Jane Doe sued Arizona, the University of Arizona, its assistant track coach Craig Carter – who has resigned, head track coach Fred Harvey, and its athletics director Greg Byrne, on Nov. 20 Pima County Court.
Doe says she competed for the university from 2010 to 2015 and was “subjected to repeated sexual assaults” by Carter.
“Carter committed acts of rape, assault, inappropriate sexual conduct and abuse,” Doe says in the complaint.
Carter, an assistant throwing coach on the track and field team, sexually assaulted her the first time while she was drunk in a car on a team trip to Oregon in 2013, she says.
She says she was unable to stop Carter, and that he threatened her, “saying he would tell everyone it was her fault, that she was a slut, and that he would harm her if she told anyone.”
The threats and assaults continued, she says, and Carter’s abuse “included threats of physical violence towards her, her family, and her friends, as well as threats to destroy her student life and career as an athlete.”
Doe says that when she confronted Carter and rejected his demands in spring this year, he “imprisoned plaintiff in his office, held a box cutter to her throat, and threatened to kill her if she revealed his misconduct.”
“Carter told plaintiff he was going to cut her eyes out and kill her family,” the complaint states.
Among the abuses to which Carter subjected her, Doe says, was that “Carter stalked plaintiff and sent multiple threatening emails to plaintiff, including threats to mutilate her body, rape her mother, kill her mother and father, and hurt her friends.”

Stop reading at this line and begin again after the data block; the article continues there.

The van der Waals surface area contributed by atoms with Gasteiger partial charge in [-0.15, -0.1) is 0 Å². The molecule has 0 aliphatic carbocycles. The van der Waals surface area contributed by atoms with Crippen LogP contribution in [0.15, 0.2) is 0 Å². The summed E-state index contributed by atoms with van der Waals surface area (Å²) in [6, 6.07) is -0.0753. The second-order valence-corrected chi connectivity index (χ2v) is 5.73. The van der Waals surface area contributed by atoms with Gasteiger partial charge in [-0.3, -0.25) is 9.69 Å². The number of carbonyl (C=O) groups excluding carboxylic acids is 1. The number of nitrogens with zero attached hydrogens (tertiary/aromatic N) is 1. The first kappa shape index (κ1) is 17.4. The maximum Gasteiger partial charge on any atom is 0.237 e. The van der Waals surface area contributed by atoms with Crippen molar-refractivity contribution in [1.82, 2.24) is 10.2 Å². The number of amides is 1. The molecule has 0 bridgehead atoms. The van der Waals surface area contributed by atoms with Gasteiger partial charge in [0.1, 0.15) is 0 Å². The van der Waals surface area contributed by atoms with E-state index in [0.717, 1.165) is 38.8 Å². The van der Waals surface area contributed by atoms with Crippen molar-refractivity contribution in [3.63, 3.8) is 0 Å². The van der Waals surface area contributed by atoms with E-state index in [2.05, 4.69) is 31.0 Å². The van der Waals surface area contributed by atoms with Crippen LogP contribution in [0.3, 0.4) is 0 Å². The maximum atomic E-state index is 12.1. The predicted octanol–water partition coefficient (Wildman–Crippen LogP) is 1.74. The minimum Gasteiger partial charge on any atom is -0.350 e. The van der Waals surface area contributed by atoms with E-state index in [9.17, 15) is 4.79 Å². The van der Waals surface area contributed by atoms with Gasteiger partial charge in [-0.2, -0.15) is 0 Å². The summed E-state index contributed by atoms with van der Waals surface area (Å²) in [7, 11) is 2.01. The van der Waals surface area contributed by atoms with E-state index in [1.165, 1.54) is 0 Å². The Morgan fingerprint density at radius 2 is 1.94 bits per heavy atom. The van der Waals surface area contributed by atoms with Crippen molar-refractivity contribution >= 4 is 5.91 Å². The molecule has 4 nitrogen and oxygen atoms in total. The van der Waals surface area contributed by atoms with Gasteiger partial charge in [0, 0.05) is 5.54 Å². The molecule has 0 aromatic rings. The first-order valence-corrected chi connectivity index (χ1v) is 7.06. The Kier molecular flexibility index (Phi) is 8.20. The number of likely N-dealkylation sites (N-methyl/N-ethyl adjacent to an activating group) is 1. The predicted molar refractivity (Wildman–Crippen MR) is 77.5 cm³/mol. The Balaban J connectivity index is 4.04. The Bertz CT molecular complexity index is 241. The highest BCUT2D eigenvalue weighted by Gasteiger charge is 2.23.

In April 27 email, Doe says, Carter threatened to track down her grandmother and sexually assault her. She claims that Carter attacked her in a classroom in front of witnesses on April 29, and admitted to police that he had assaulted her with the cutter and sent the “horrific” emails.
Carter was charged with numerous criminal offenses, including aggravated assault with a deadly weapon, stalking, and interference with or disruption of an educational institution, Tucson news outlets reported in May. He resigned.
Doe says she “lived in constant fear, and suffered terrible emotional injuries” from his attacks, and that her academic and athletic careers were severely damaged
“As a coach, Carter had dominating influence of plaintiff,” the lawsuit states. “He had the power to make or break her sought-after career as an elite athlete.”
Carter forced her to lift weights that were “far too heavy” and did not provide or allow her a spotter, she says, and she suffered serious back injury as a result. Doe says she tried to leave the program in 2014.
She says defendant Harvey, the head coach, refused her transfer request.
“Harvey told plaintiff that Carter was hard on everyone, that everyone complained about him, and that she should put up with his behaviors,” the lawsuit states.
Doe’s attorney Lynne Cadigan told Courthouse News that she welcomed additional outside information.
“Anyone with any information about Craig Carter or any other abusive coach should come forward,” Cadigan said.
Carter’s counsel in criminal proceedings, Nathan Leonardo, said his client “has not been charged with any crime related to sexual assault and that’s because the evidence wouldn’t support it.”
Leonardo declined further comment.
Doe seeks punitive damages for assault and battery, negligence, emotional distress, and vicarious liability.
She is represented by Cadigan and Michael Bloom of Tucson.
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